Det norske misjonsselskaps samarbeid med St. Olav Church i Durban : historia om visjonen som brast
Peer reviewed, Journal article
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Original versionNorsk tidsskrift for misjonsvitenskap. 2012, 66 (1), 23-44.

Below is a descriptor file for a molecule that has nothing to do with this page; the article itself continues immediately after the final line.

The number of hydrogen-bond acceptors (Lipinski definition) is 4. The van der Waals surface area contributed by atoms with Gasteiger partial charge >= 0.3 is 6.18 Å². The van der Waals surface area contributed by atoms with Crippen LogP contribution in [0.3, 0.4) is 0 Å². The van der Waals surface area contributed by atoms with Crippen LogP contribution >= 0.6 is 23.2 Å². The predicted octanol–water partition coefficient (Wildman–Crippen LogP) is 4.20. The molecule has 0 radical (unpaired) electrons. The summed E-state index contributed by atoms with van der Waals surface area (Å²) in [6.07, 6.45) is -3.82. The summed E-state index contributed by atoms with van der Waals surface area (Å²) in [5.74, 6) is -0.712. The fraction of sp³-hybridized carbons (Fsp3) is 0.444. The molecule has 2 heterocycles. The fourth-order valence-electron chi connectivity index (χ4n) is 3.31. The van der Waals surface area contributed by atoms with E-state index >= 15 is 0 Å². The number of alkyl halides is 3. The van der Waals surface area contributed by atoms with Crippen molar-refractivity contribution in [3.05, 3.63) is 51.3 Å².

Since the St. Olav Church in Durban was established in the 1880's it was a church for Scandinavian settlers, of these mainly Norwegians. Missionaries of the Norwegian Mission Society (NMS) were active in the church and served as pastors until 1922. From that year the Seamen's Mission (SM) took over the responsibility of obtaining pastors. After the SM withdrew to establish its own work for Norwegian seamen, NMS renewed its involvement with St. Olav in 1968. St. Olav had, like the other white Lutheran settlers churches, refused to become a part of the black Lutheran Church, the Evangelical Lutheran Church of Southern Africa (ELCSA), when the latter was established as five regional churches in the 1960s. There was a prevailing opinion in ELCSA, and also in The Lutheran World Federation (LWF), that it was primarily because of racist attitudes that the white churches did not accept to become part of the black Lutheran church. At the General Meeting of LWF in 1977 apartheid was defined as heresy. NMS was thus in danger of legitimizing segregated Lutheran churches, and providing indirect support to the apartheid policy and ideology. The article examines what was the NMS's goal or vision for the collaboration, and to what extent these were met. The article demonstrates that the vision for the missionaries was to influence the church to join the black Lutheran church, and become a sign of reconciliation between black and white in an increasingly segregated society. When the majority of the members of the congregation in a dramatic meeting in 1984 refused to acceptan agreement that was negotiated between the leadership of St. Olav and ELCSA, it represented the defeat for the goal of the involvement of NMS in the church. Thus NMS withdrew from all cooperation with St. Olav. The group of members at St. Olav which had been in favor of the church joining ELCSA also withdrew, and established a new church, St. Michal. The missionaries felt morally obliged to support this "true remnant" of St. Olav, and contributed with c!erical services. Not long afterwards St. Michel joined a homeless black church, and realized in a sense the vision NMS had with St. Olav. When the SM in 1987c!osed down the work in Durban, ELCSA wanted to buy the church building to secure St. Michal permanent locations. After the SM sold to an organization for deaf people on the grounds that ELCSA had not presented any obligating financial plan, severaI NMS missionaries directed harsh criticism against the organization for, according to their view, not showing solidarity with a severely tried sister church.